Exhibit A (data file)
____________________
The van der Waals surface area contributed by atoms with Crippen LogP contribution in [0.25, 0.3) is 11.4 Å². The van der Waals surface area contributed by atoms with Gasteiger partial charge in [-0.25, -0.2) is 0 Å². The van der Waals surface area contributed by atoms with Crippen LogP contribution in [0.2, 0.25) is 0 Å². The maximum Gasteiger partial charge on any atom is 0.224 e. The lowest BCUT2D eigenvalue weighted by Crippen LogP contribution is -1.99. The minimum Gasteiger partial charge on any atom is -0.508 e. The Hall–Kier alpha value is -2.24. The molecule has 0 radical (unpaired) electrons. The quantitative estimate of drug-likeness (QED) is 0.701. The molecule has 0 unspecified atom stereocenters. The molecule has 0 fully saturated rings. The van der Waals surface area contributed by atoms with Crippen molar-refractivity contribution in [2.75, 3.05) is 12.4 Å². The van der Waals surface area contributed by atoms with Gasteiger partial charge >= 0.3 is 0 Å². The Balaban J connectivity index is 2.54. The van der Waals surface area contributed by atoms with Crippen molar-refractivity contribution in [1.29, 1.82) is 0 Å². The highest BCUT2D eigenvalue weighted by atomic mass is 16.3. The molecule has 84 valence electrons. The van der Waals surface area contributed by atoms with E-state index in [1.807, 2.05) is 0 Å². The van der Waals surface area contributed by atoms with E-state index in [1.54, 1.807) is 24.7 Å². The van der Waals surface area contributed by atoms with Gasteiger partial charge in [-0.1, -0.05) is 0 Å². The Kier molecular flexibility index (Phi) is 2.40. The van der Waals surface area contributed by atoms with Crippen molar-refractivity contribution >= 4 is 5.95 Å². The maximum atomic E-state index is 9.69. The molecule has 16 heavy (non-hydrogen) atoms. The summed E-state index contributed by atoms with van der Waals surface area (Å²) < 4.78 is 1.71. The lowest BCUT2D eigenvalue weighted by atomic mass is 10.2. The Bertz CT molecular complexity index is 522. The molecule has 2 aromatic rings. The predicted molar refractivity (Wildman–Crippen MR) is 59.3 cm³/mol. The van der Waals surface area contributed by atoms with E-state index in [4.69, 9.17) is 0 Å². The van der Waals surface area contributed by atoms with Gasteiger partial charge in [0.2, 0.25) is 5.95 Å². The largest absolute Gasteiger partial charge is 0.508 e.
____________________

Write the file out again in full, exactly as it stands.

The van der Waals surface area contributed by atoms with Crippen LogP contribution in [0.25, 0.3) is 11.4 Å². The van der Waals surface area contributed by atoms with Gasteiger partial charge in [-0.25, -0.2) is 0 Å². The van der Waals surface area contributed by atoms with Crippen LogP contribution in [0.2, 0.25) is 0 Å². The maximum Gasteiger partial charge on any atom is 0.224 e. The lowest BCUT2D eigenvalue weighted by Crippen LogP contribution is -1.99. The minimum Gasteiger partial charge on any atom is -0.508 e. The Hall–Kier alpha value is -2.24. The molecule has 0 radical (unpaired) electrons. The quantitative estimate of drug-likeness (QED) is 0.701. The molecule has 0 unspecified atom stereocenters. The molecule has 0 fully saturated rings. The van der Waals surface area contributed by atoms with Crippen molar-refractivity contribution in [2.75, 3.05) is 12.4 Å². The van der Waals surface area contributed by atoms with Gasteiger partial charge >= 0.3 is 0 Å². The Balaban J connectivity index is 2.54. The van der Waals surface area contributed by atoms with Crippen molar-refractivity contribution in [1.29, 1.82) is 0 Å². The highest BCUT2D eigenvalue weighted by atomic mass is 16.3. The molecule has 84 valence electrons. The van der Waals surface area contributed by atoms with E-state index in [1.807, 2.05) is 0 Å². The van der Waals surface area contributed by atoms with E-state index in [1.54, 1.807) is 24.7 Å². The van der Waals surface area contributed by atoms with Gasteiger partial charge in [-0.1, -0.05) is 0 Å². The Kier molecular flexibility index (Phi) is 2.40. The van der Waals surface area contributed by atoms with Crippen molar-refractivity contribution >= 4 is 5.95 Å². The maximum atomic E-state index is 9.69. The molecule has 16 heavy (non-hydrogen) atoms. The summed E-state index contributed by atoms with van der Waals surface area (Å²) < 4.78 is 1.71. The lowest BCUT2D eigenvalue weighted by atomic mass is 10.2. The Bertz CT molecular complexity index is 522. The molecule has 2 aromatic rings. The predicted molar refractivity (Wildman–Crippen MR) is 59.3 cm³/mol. The van der Waals surface area contributed by atoms with E-state index in [4.69, 9.17) is 0 Å². The van der Waals surface area contributed by atoms with Gasteiger partial charge in [0.2, 0.25) is 5.95 Å². The largest absolute Gasteiger partial charge is 0.508 e.